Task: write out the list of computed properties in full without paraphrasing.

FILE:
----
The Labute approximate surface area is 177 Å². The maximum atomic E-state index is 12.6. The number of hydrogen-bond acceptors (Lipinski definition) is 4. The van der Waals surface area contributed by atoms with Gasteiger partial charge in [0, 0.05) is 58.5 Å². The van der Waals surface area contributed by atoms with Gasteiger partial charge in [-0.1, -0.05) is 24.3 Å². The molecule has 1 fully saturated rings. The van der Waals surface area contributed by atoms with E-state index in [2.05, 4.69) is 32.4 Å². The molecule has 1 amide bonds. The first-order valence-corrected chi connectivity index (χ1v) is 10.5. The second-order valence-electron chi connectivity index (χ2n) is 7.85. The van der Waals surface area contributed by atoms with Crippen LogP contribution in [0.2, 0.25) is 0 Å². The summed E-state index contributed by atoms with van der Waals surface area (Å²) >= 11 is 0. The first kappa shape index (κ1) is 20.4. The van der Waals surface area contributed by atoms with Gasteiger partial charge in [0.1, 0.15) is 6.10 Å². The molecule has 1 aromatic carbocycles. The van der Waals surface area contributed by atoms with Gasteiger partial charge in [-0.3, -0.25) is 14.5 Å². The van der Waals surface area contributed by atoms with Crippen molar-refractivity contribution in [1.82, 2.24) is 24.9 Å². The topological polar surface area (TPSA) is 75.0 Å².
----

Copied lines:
The Labute approximate surface area is 177 Å². The maximum atomic E-state index is 12.6. The number of hydrogen-bond acceptors (Lipinski definition) is 4. The van der Waals surface area contributed by atoms with Gasteiger partial charge in [0, 0.05) is 58.5 Å². The van der Waals surface area contributed by atoms with Gasteiger partial charge in [-0.1, -0.05) is 24.3 Å². The molecule has 1 fully saturated rings. The van der Waals surface area contributed by atoms with E-state index in [2.05, 4.69) is 32.4 Å². The molecule has 1 amide bonds. The first-order valence-corrected chi connectivity index (χ1v) is 10.5. The second-order valence-electron chi connectivity index (χ2n) is 7.85. The van der Waals surface area contributed by atoms with Crippen LogP contribution in [0.2, 0.25) is 0 Å². The summed E-state index contributed by atoms with van der Waals surface area (Å²) >= 11 is 0. The first kappa shape index (κ1) is 20.4. The van der Waals surface area contributed by atoms with Gasteiger partial charge in [0.1, 0.15) is 6.10 Å². The molecule has 1 aromatic carbocycles. The van der Waals surface area contributed by atoms with Gasteiger partial charge in [-0.3, -0.25) is 14.5 Å². The van der Waals surface area contributed by atoms with Crippen molar-refractivity contribution in [1.82, 2.24) is 24.9 Å². The topological polar surface area (TPSA) is 75.0 Å².